This article is part of an Essential Guide, our editor-selected collection of our best articles, videos and other content on this topic. Explore more in this guide:
1. - Cloud computing security still halts enterprise adoption: Read more in this section
- Data security still inhibits public cloud adoption
- Amazon security still a 'huge concern' in enterprise IT
- AWS customers get advice from the trenches on cloud security
- Cloud security services poised for big gains, according to Gartner
- Public cloud: Game changer or security gamble?
- Enterprises can't solely rely on providers for cloud data security
- Cloud insurance makes headway in the enterprise amid security concerns
- PRISM scandal serves as mother of invention for cloud privacy industry
- A look at the U.S. cloud market in a post-PRISM world
- Report claims that cloud environments as secure as in-house IT
- Exploring risk scenarios, mitigations of cloud computing insider threats
- Hybrid cloud isn't as secure as you think
Explore other sections in this guide:
- 2. - Best practices, tools for securing your cloud environment
- 3. - Aligning with compliance, security standards in the cloud
The Edward Snowden affair could ultimately become the best thing that ever happened to the cloud. The incident will act as the necessity that's the mother of invention, and will foster the creation of a portfolio of new security technologies and compliance procedures.
There is an accelerated market for cloud privacy and a wealth of technology available to cloud consumers and vendors that want to equip themselves for a high standard of cloud security. This will provide a foundation for the legal community to then synchronize their efforts and lead to stronger cloud "contracting" and governance protocols. In short, your personal data may end up being safer in the cloud than outside it.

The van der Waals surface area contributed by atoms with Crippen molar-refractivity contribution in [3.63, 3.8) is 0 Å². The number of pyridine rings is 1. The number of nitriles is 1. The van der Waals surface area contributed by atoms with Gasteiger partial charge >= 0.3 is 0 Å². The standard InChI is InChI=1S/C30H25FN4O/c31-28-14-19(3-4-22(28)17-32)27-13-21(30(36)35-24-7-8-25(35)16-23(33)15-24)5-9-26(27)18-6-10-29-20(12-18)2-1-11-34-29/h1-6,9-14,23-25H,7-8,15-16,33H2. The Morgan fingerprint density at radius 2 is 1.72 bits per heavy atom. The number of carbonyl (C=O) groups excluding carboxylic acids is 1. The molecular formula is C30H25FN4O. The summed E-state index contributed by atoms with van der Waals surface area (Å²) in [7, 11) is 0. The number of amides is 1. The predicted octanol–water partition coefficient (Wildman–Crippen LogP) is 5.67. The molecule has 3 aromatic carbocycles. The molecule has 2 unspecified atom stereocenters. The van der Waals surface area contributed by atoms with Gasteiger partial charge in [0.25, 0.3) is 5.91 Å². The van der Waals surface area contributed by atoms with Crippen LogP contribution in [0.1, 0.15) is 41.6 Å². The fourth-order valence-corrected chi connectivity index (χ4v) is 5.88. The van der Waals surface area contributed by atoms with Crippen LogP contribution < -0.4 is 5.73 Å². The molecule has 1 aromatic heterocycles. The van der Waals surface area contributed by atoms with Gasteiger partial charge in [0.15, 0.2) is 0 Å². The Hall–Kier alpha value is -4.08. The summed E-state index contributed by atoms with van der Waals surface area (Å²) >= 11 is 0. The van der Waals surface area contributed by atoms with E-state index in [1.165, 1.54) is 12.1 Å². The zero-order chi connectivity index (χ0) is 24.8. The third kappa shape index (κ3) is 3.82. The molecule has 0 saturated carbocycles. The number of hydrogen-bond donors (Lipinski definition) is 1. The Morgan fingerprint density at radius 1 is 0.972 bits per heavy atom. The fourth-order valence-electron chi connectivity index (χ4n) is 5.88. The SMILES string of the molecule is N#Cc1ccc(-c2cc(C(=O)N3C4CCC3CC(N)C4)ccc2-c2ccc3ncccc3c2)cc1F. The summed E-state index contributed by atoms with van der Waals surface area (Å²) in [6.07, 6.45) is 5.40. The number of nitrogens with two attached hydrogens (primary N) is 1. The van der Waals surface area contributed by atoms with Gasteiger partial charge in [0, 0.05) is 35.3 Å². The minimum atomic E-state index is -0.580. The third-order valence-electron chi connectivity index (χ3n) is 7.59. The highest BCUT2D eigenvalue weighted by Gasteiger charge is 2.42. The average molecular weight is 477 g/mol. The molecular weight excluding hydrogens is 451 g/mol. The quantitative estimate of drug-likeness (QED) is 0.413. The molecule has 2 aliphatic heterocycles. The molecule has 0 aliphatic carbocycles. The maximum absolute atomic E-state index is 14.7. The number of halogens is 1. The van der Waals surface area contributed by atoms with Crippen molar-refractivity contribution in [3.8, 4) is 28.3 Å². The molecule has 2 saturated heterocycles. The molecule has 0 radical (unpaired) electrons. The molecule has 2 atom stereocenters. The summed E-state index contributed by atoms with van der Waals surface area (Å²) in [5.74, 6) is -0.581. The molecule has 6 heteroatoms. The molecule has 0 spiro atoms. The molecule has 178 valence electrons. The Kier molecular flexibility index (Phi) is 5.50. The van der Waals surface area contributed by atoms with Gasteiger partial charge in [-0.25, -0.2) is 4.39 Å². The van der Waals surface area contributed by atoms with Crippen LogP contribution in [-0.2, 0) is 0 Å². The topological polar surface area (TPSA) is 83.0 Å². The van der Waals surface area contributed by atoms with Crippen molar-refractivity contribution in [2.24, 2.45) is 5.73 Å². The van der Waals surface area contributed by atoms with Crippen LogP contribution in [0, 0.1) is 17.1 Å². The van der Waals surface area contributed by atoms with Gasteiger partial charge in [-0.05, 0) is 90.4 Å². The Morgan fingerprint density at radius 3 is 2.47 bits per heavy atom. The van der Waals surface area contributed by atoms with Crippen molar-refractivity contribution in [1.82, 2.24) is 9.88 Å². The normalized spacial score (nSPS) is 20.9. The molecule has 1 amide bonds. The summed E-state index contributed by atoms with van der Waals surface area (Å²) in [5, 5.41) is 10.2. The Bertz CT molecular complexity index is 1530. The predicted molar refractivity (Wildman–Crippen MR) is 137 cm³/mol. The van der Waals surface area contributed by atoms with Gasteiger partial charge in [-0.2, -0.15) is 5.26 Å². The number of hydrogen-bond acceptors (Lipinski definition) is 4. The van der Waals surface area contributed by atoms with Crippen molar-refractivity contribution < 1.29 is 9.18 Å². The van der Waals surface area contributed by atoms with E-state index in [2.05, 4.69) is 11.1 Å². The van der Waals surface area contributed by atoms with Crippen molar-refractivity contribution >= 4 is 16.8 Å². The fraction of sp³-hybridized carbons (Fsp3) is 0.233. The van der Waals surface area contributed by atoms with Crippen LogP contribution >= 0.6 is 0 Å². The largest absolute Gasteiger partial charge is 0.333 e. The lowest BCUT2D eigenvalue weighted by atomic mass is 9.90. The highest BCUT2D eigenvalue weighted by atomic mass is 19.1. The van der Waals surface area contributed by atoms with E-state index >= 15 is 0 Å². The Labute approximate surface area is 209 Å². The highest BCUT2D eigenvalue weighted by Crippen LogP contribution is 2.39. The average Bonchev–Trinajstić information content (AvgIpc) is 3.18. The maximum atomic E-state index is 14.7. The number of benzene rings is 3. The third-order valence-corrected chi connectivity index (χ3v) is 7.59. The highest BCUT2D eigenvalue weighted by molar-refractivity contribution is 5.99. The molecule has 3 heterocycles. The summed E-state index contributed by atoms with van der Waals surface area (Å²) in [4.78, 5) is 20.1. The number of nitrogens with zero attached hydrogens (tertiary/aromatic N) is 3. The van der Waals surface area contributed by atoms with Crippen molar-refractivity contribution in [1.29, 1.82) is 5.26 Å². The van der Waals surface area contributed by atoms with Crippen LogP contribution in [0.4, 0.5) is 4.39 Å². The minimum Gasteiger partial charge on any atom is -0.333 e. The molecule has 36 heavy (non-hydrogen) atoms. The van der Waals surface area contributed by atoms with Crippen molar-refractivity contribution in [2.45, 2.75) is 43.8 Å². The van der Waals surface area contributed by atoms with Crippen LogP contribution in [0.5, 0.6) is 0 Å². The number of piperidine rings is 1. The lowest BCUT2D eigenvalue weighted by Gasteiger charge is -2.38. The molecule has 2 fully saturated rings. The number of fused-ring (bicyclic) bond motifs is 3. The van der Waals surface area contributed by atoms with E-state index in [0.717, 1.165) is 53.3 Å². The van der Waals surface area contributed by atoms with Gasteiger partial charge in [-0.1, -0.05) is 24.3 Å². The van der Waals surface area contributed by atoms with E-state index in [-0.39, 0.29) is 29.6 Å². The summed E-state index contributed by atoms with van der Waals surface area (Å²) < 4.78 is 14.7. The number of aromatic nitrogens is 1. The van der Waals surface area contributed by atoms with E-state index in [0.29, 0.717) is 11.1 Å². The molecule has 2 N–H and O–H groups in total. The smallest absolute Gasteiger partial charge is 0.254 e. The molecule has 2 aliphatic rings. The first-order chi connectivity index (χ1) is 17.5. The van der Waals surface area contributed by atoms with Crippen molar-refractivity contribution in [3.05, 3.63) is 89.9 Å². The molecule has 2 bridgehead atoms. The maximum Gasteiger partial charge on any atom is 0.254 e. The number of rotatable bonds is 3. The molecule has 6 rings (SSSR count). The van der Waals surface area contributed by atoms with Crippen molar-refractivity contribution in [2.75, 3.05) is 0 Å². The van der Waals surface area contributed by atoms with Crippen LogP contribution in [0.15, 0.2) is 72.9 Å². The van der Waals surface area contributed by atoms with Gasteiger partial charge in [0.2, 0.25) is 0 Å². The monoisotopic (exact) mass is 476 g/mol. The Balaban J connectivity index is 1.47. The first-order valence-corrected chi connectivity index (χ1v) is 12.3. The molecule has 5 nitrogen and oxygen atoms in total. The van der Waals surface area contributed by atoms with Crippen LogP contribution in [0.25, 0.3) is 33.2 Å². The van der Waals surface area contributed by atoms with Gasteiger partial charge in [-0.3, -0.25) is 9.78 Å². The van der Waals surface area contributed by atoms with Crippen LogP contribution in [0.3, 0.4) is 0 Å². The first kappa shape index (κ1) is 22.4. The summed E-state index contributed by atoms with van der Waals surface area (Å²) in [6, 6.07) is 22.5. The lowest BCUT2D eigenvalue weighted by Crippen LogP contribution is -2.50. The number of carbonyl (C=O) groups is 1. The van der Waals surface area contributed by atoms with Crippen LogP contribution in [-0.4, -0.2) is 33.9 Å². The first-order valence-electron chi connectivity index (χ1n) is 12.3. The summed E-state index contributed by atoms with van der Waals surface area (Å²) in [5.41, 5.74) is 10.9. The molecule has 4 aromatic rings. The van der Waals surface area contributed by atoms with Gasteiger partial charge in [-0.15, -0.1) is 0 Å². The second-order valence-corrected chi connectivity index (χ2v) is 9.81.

While no technologies will be entirely impervious to privacy threats, effective technologies will certainly go a long way to putting more control into the hands of data owners, enabling them to use a wider variety of cloud infrastructures more safely.
The specific details of what's needed for enterprises to achieve this type of compliant cloud service is described in this U.S. government document about best practices for cloud contracting, which sets out such recommendations as these:
- Encrypt data in line with technical standards.
- Ensure the enforcement of tenant data retention policies.
- Protect personal data and respond accordingly to personal data requests under the Freedom of Information Act.
- Strictly limit access to sensitive data from portable and mobile devices, such as laptops, cell phones, and personal digital assistants.
- Ensure that incident response plans comply with industry standards for legally admissible chain-of-custody management processes & controls.
Quickly moving cloud providers will target vertical industry sectors, such as government and healthcare, and will offer them tailored packages that offer "Compliance as a Service," the ability to meet specific privacy legislation needs, such as HIPAA or PIPEDA [the Personal Information Protection and Electronic Documents Act].
Currently, cloud providers focus mainly on technical products -- the specifications for how much Infrastructure as a Service (IaaS) to deliver for what price, for example -- and they don't necessarily have much expertise in areas of compliance or archiving.
However, as they increasingly target such markets as government, cloud vendors will deploy new technologies and add other layers to meet compliance needs. And these same technologies will improve the protections in place intended to secure your personal data.
These types of services require the provider to have the sophisticated platform and procedures required for data preservation and audit-log assurance, so that they can offer evidence-ready records proving their transactions' chain of custody.